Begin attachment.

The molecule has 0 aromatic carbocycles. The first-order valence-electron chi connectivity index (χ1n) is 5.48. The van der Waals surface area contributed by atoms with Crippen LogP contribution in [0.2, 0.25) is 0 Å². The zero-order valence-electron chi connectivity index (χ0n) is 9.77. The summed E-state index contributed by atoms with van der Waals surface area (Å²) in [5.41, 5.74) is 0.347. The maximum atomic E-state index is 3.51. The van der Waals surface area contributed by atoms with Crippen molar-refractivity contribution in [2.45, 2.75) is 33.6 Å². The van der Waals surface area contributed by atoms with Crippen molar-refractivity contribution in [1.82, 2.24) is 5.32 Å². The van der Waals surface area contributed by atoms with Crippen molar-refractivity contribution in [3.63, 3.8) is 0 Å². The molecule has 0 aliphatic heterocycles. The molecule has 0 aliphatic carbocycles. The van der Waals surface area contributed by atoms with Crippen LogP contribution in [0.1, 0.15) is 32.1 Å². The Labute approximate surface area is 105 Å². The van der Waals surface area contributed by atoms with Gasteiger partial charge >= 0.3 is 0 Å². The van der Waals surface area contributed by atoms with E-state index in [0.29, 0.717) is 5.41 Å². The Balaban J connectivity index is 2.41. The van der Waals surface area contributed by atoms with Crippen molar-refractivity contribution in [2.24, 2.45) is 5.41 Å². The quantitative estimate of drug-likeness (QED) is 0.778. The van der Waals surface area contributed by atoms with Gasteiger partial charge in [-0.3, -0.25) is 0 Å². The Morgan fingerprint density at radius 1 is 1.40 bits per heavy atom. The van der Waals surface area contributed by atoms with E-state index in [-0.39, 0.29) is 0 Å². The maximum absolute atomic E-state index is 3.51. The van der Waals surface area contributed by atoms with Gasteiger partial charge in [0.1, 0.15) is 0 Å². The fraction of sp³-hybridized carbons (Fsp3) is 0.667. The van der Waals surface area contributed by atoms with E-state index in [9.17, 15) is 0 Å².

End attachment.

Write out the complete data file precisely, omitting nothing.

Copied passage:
The molecule has 0 aromatic carbocycles. The first-order valence-electron chi connectivity index (χ1n) is 5.48. The van der Waals surface area contributed by atoms with Crippen LogP contribution in [0.2, 0.25) is 0 Å². The zero-order valence-electron chi connectivity index (χ0n) is 9.77. The summed E-state index contributed by atoms with van der Waals surface area (Å²) in [5.41, 5.74) is 0.347. The maximum atomic E-state index is 3.51. The van der Waals surface area contributed by atoms with Crippen molar-refractivity contribution in [2.45, 2.75) is 33.6 Å². The van der Waals surface area contributed by atoms with Crippen molar-refractivity contribution in [1.82, 2.24) is 5.32 Å². The van der Waals surface area contributed by atoms with Crippen molar-refractivity contribution in [3.63, 3.8) is 0 Å². The molecule has 0 aliphatic heterocycles. The molecule has 0 aliphatic carbocycles. The van der Waals surface area contributed by atoms with Crippen LogP contribution in [0.1, 0.15) is 32.1 Å². The Labute approximate surface area is 105 Å². The van der Waals surface area contributed by atoms with Gasteiger partial charge >= 0.3 is 0 Å². The van der Waals surface area contributed by atoms with E-state index in [0.29, 0.717) is 5.41 Å². The Balaban J connectivity index is 2.41. The van der Waals surface area contributed by atoms with Crippen molar-refractivity contribution in [2.24, 2.45) is 5.41 Å². The quantitative estimate of drug-likeness (QED) is 0.778. The van der Waals surface area contributed by atoms with Gasteiger partial charge in [-0.3, -0.25) is 0 Å². The Morgan fingerprint density at radius 1 is 1.40 bits per heavy atom. The van der Waals surface area contributed by atoms with E-state index in [-0.39, 0.29) is 0 Å². The maximum absolute atomic E-state index is 3.51. The van der Waals surface area contributed by atoms with Gasteiger partial charge in [0.1, 0.15) is 0 Å². The fraction of sp³-hybridized carbons (Fsp3) is 0.667. The van der Waals surface area contributed by atoms with E-state index in [9.17, 15) is 0 Å².